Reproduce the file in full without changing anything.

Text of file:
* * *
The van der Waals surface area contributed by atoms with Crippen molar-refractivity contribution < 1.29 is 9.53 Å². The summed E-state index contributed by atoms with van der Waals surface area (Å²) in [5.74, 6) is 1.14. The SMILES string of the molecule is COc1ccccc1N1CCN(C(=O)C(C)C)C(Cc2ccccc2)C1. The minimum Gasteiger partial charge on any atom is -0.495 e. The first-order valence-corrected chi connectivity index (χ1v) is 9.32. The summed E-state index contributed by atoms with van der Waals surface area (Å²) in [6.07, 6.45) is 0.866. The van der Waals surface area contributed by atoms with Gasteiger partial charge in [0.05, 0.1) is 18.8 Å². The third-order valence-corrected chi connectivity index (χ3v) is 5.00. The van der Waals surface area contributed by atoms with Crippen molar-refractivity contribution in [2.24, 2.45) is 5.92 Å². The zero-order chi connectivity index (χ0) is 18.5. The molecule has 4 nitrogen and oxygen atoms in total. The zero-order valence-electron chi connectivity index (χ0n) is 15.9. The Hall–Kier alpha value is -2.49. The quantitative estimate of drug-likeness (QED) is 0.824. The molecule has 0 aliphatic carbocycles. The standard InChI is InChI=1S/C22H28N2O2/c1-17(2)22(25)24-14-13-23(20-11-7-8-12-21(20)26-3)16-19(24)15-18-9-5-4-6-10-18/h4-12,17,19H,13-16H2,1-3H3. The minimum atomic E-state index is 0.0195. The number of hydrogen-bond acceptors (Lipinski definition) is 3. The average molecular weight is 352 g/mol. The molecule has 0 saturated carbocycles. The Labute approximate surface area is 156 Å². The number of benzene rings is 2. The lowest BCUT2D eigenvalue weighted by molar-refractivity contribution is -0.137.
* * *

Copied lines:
The van der Waals surface area contributed by atoms with Crippen molar-refractivity contribution < 1.29 is 9.53 Å². The summed E-state index contributed by atoms with van der Waals surface area (Å²) in [5.74, 6) is 1.14. The SMILES string of the molecule is COc1ccccc1N1CCN(C(=O)C(C)C)C(Cc2ccccc2)C1. The minimum Gasteiger partial charge on any atom is -0.495 e. The first-order valence-corrected chi connectivity index (χ1v) is 9.32. The summed E-state index contributed by atoms with van der Waals surface area (Å²) in [6.07, 6.45) is 0.866. The van der Waals surface area contributed by atoms with Gasteiger partial charge in [0.05, 0.1) is 18.8 Å². The third-order valence-corrected chi connectivity index (χ3v) is 5.00. The van der Waals surface area contributed by atoms with Crippen molar-refractivity contribution in [2.24, 2.45) is 5.92 Å². The zero-order chi connectivity index (χ0) is 18.5. The molecule has 4 nitrogen and oxygen atoms in total. The zero-order valence-electron chi connectivity index (χ0n) is 15.9. The Hall–Kier alpha value is -2.49. The quantitative estimate of drug-likeness (QED) is 0.824. The molecule has 0 aliphatic carbocycles. The standard InChI is InChI=1S/C22H28N2O2/c1-17(2)22(25)24-14-13-23(20-11-7-8-12-21(20)26-3)16-19(24)15-18-9-5-4-6-10-18/h4-12,17,19H,13-16H2,1-3H3. The minimum atomic E-state index is 0.0195. The number of hydrogen-bond acceptors (Lipinski definition) is 3. The average molecular weight is 352 g/mol. The molecule has 0 saturated carbocycles. The Labute approximate surface area is 156 Å². The number of benzene rings is 2. The lowest BCUT2D eigenvalue weighted by molar-refractivity contribution is -0.137.